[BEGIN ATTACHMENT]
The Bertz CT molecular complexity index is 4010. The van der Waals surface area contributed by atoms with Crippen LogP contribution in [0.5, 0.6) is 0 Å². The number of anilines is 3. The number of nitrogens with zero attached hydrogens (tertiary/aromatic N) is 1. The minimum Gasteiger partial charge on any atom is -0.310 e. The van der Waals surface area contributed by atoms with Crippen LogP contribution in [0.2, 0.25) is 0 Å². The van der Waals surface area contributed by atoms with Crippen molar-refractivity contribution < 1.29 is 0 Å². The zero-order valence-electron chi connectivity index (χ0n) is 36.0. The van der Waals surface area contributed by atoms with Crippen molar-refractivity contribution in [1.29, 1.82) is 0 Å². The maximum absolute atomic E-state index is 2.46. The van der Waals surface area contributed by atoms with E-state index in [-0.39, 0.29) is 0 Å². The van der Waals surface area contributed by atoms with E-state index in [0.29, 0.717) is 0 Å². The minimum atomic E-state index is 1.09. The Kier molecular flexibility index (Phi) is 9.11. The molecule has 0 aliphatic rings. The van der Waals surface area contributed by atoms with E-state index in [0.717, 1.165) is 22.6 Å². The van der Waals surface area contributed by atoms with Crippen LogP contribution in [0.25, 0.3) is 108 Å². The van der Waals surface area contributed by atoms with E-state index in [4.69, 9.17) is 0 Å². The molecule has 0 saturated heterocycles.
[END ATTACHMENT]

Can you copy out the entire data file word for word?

The Bertz CT molecular complexity index is 4010. The van der Waals surface area contributed by atoms with Crippen LogP contribution in [0.5, 0.6) is 0 Å². The number of anilines is 3. The number of nitrogens with zero attached hydrogens (tertiary/aromatic N) is 1. The minimum Gasteiger partial charge on any atom is -0.310 e. The van der Waals surface area contributed by atoms with Crippen LogP contribution in [0.2, 0.25) is 0 Å². The van der Waals surface area contributed by atoms with Crippen molar-refractivity contribution < 1.29 is 0 Å². The zero-order valence-electron chi connectivity index (χ0n) is 36.0. The van der Waals surface area contributed by atoms with Crippen molar-refractivity contribution in [1.29, 1.82) is 0 Å². The maximum absolute atomic E-state index is 2.46. The van der Waals surface area contributed by atoms with E-state index in [-0.39, 0.29) is 0 Å². The van der Waals surface area contributed by atoms with E-state index in [0.29, 0.717) is 0 Å². The minimum atomic E-state index is 1.09. The Kier molecular flexibility index (Phi) is 9.11. The molecule has 0 aliphatic rings. The van der Waals surface area contributed by atoms with E-state index in [0.717, 1.165) is 22.6 Å². The van der Waals surface area contributed by atoms with Crippen LogP contribution in [0.25, 0.3) is 108 Å². The van der Waals surface area contributed by atoms with E-state index in [4.69, 9.17) is 0 Å². The molecule has 0 saturated heterocycles.